e9c21d28cda49210VgnVCM200000e66411acRCRDapproved/thenational/Articles/Migration/2008-Q2Viagra 'hides symptom of diabetes'd9c21d28cda49210VgnVCM200000e66411ac____Viagra 'hides symptom of diabetes'Men are risking their health by masking one of the effects of diabetes, which can lead to heart disease, by taking Viagra.Men are risking their health by masking one of the effects of diabetes, which can lead to heart disease, by taking Viagra.<p>Men are risking their health by masking one of the effects of diabetes by taking Viagra.
Because of the high prevalence of the disease in the country, men are more likely to experience conditions such as erectile dysfunction (ED).
That can be combated by taking Viagra, but it does not tackle diabetes, a disease which can lead to other problems including heart diseases and loss of eyesight.
The issue emerged at a sexual medication conference in Cairo attended by a senior health delegation from the UAE.</p>
<p>Marking 10 years since the emergence of Viagra, the conference was attended by some of the Gulf's leading professionals in the increasingly studied field.
It also emerged that couples surveyed in the UAE by the makers of Viagra had sex 3.6 times a month on average, the lowest in the Gulf region.
Experts suggested that this could be partly due to an unhealthy lifestyle adopted by many living in the country.</p>
<p>"Many people who suffer erectile dysfunction are cardiac patients," said Prof Tarek Anis, the president of the Pan Arab Society for Sexual Medicine.
"Around 75 per cent of men with cardiac problems suffer from ED, and approximately 50 per cent suffer from other diseases. It is a very important indicator of a man's health and should not be ignored."
The pharmaceutical company Pfizer, which makes Viagra, reported that 35 million men in 120 countries had used the drug. The company has reportedly sold 180 billion tablets since it was launched in 1998.</p>
<p>Although once a relatively taboo topic in strict Muslim countries, Christian Malherbe, a regional director for Pfizer, said the awareness of the importance of issues such as ED had improved in recent years.
Mr Malherbe also stressed the importance of men not being embarrassed or ashamed to visit their doctor if they experienced ED.
"It is proven that men with diabetes will suffer erectile dysfunction after about 10 years. However, it is also proven that ED can be the first sign of having diabetes. It should not be ignored.</p>
<p>"It can be a predictor for a lot of problems, so men should not be afraid to seek medical advice if they are experiencing problems, especially somewhere like the UAE, where diabetes is so prevalent."
The Imperial College London Diabetes Centre (ICLDC), the largest multidisciplinary diabetes facility dedicated to the prevention and treatment of the disease in the country, said a lifestyle change among nationals was needed to curb the rise of diabetes in the Emirates.</p>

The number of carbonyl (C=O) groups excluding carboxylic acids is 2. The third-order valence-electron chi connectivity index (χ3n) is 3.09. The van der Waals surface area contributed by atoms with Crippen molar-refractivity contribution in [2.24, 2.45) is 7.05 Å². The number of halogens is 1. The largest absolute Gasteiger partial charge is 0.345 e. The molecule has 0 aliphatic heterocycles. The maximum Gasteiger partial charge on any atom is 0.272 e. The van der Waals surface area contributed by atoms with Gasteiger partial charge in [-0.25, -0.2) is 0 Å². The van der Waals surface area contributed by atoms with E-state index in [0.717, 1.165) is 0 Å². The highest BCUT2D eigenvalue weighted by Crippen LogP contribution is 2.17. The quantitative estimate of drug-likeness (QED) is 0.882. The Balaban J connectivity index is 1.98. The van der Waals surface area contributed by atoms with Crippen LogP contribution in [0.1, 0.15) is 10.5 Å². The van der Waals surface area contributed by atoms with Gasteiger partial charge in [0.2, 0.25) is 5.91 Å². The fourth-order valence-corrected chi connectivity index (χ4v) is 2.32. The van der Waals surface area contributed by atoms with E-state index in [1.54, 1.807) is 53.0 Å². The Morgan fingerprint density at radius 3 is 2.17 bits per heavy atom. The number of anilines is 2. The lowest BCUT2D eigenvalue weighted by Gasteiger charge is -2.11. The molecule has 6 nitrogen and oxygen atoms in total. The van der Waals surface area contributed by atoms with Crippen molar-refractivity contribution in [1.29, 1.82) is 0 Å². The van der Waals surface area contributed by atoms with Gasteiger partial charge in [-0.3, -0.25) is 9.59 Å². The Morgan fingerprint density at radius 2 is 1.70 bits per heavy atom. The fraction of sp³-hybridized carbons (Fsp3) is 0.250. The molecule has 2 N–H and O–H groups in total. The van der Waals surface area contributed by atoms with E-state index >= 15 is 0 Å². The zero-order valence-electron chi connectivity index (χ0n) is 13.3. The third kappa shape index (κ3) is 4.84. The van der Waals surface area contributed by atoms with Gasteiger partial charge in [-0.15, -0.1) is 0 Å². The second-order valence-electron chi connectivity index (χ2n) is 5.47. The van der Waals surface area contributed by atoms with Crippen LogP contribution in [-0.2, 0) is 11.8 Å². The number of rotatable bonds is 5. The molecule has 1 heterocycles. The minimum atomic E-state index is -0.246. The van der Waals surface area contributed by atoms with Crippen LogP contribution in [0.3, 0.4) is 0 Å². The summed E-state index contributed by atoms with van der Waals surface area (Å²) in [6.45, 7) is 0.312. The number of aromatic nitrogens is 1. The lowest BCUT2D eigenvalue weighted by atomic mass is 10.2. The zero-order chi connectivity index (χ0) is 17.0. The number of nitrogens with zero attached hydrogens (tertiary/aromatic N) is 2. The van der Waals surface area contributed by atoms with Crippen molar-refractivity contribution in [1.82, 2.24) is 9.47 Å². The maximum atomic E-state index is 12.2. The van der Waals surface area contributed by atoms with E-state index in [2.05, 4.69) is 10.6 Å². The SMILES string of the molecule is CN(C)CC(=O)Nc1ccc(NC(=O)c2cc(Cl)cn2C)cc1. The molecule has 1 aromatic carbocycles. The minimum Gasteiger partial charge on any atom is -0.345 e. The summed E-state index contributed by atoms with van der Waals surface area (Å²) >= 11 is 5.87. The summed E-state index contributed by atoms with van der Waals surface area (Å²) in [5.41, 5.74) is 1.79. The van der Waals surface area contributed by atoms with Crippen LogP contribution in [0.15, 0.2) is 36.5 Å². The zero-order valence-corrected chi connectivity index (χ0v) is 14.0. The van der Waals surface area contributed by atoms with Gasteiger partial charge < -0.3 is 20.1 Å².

<p>The UAE has the second highest number of diabetes cases in the world, with one out of five people aged 20 to 79 suffering from the condition. Other Gulf countries such as Kuwait and Bahrain follow closely behind.
This said a lot about the region, according to Carol Sansour, a manager with the ICLDC.
"Twenty years ago, people were more active," she said. "There's been a huge shift in the lifestyle [of nationals] and it's not conducive to a healthier body."</p>
<p>The economic boom in the Gulf had turned the Emirates into an oasis of investment and luxury, but with that had come less activity and more food consumption, particularly food that was processed and full of sugar.
When that was added to a genetic predisposition, said Ms Sansour, you had a recipe for a leading killer disease.
Dr Kais Abu Taha, a doctor who treats diabetics in Abu Dhabi, said that the symptoms of Type 2 diabetes - the most common in the Emirates - were not obvious at first.</p>
<p>He said patients may go to the doctor complaining of erectile dysfunction, loss of vision or constant fatigue and not realise these were all symptoms of diabetes.
Indeed, according to a survey conducted by the Ministry of Health, almost half of nationals living with diabetes eight years ago did not know they had it.
"We are challenged by the consumer market, and also personal beliefs [about the disease] and lifestyle behaviours," Dr Abu Taha said.</p>
<p>"We need to teach the importance of making the right decisions.
"Let there be fast food places and sweet outlets, the thing is not to eliminate it from your diet, but we are saying use sense and couple it with physical activity and sports."
The most alarming fact is possibly the rise of type-2 diabetes in children, even though the disease normally appears in adults over the age of 40.
"There has been a lot of interaction with schools," said Ms Sansour.</p>
<p>"We sit with kids around ages of 10 and 12 and talk about eating habits and how important being physically active is, and how important it is to choose what you are eating and when you are eating."
Even though some schools still sold fast food in their cafeterias and offered vending machine choices, Ms Sansour said the ICLDC's aim was to teach children to make the right choices, no matter what was available to them.</p>
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